One of the best things about New Zealand is the great outdoors. This place is stunningly beautiful, with incredible lush forests, towering mountains, stunning coastline, and eye-catching birds. And one of the best and very much the cheapest way to see it is to get out and walk!

Aoraki and the Southern Alps rise behind a view of the wide Tasman River Valley.

Tramping is a very big deal in New Zealand. There is an entire industry built around making sure you are safe, warm and comfortable on those days (or weeks!) that you might spend walking between huts or campsites way out in the mountains.

Green and white Bealey Top Hut on the Bealey Spur Track.

The thing is, overnight tramps aren’t for everyone.

Maybe you don’t want to carry 15 kilos of stuff on your back for several days. Perhaps you don’t have appropriate gear for such an endeavour and buying a whole lot of expensive new equipment just isn’t in your budget.

Or you’re terrified of spending a night shivering in the cold, wishing you were in a cozy hostel instead of in a hut high in the mountains, and dreading spending the next day walking up and down hills after not getting any sleep. Maybe you want a hot shower, a delicious restaurant meal and an icy cold beer at the end of your day.

Watching the cricket with a beer in hand in the pub in Collingwood, New Zealand.

It’s possible that you’re recovering from an injury, or you’re really out of shape and your body can’t handle day upon day of hiking.

Perhaps you don’t have time to take a 3-4 day Great Walk.

Or maybe it all just sounds like too much.

Hikers in the woods on the Kepler Track, Fiordland, New Zealand

Thankfully, there are plenty of shorter New Zealand walks available. Anything from twenty minutes to an entire day can see you in multiple landscapes, atop hills looking down at the amazing views, admiring gorgeous scenery, and strolling through luxuriant green forests of tree ferns or dark spindly manukas.

A path through manuka trees on a hike in New Zealand

There is plenty of time for photos. You can set up your tripod and take a bunch of selfies. You can sit on a log and wait for the birds to come to you, and then spend hours trying to get that perfect shot of a wood pigeon.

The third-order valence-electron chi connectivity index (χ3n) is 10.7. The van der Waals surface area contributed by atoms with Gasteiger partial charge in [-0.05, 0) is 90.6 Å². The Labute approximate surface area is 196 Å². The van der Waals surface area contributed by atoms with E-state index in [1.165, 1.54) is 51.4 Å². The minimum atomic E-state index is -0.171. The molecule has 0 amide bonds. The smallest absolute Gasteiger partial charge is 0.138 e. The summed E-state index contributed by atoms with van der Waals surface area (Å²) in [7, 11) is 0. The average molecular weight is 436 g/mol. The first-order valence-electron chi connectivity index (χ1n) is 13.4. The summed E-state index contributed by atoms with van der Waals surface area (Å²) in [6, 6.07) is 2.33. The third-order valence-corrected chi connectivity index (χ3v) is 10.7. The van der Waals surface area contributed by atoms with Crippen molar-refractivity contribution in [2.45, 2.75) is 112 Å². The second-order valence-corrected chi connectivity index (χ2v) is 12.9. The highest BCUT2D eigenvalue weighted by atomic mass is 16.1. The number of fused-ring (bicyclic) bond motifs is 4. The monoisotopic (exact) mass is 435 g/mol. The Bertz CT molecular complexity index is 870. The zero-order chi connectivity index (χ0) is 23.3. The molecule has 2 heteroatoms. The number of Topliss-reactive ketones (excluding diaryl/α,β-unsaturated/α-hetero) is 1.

A colourful wood pigeon on the Coromandel Peninsula

So I started a series on Jenny Far Away: New Zealand Walks for Wimps.

If you want to do any of the Great Walks you can google the name and you’ll find a ton of info about it. There’s everything from the DOC website or a site specifically for that walk to Tripadvisor reviews and personal blog posts about peoples’ experiences. You don’t even have to do the walk yourself, you can just do it vicariously through other people.

But what if you want to know about a shorter hike, such as the Big Totara Walk? All you can find is the most bare-bones info. That’s where I come in.

A sign for the Big Totara Walk, Southland, New Zealand

Maybe you don’t need to know as much. After all, you don’t need to be nearly as prepared for a three hour hike as you do for a three day one. But still, info can be helpful and there have been times that I’ve wished I’d been told things beforehand, so I’m going to tell you all you need to know about these New Zealand walks. At least the ones I’ve done.

I’ll tell you the distance (if known), official time the walk is supposed to take, as well as my own time. Keep in mind that I do go slowly, and often stop to admire a view, have lunch, take pictures, and look at birds. So for any walk where the official time is more than about half an hour, my time is always longer. Sometimes a lot longer!

I’ll also give a description of the track, any tricky details of getting there, and anything else I think you might need to know.

As I go through all the info I have, I’ve realized just how many I missed along the way, but would’ve liked to do. Excuse me, New Zealand, but please can I have another year?

Snow-capped mountains and a clear blue river near Hanmer Springs, New Zealand

Anyway, why are these New Zealand Walks for Wimps?

They do not involve carrying any extra gear. No tent, sleeping bag, gas cooking stove, pots and pans will need to be in your backpack. You will not require ropes, chains or other climbing gear, and certainly not crampons or an ice axe. At most you will need a hat, sunscreen, water, and food. And this is New Zealand, so maybe a rain jacket too!

A bench and my bag at a viewpoint overlooking the ocean and a headland on the Coromandel Track, New Zealand

They do not require excessive reserves of energy or a high level of fitness. The average person can do these hikes.

They are not long and steep. Maybe one or the other, but not both. I will not send you on an entire morning of hiking straight up, only to come sliding back down again, busting your knees all afternoon. And they are not dangerous. You will not feel as if you might fall off a mountain!

And if you’re not a wimp? Well, that’s ok. You can come too. We won’t begrudge you your strength and fitness, speed and agility, or high-quality gear and superhuman resistance to cold. Much.

Whanganui Inlet at low tide, showing its seaweed and deeper channels trailing through the mud flats.

So check out the map and the tabs above to see Jenny Far Away’s New Zealand Walks for Wimps!

And why not share the love for New Zealand’s beautiful hikes with everyone, and pin this post!

Pinterest Graphic with a picture from the Hooker Valley Track in Mount Cook/Aoraki, New Zealand
Pinterest Graphic showing hikers on the Kepler Track, Fiordland, New Zealand


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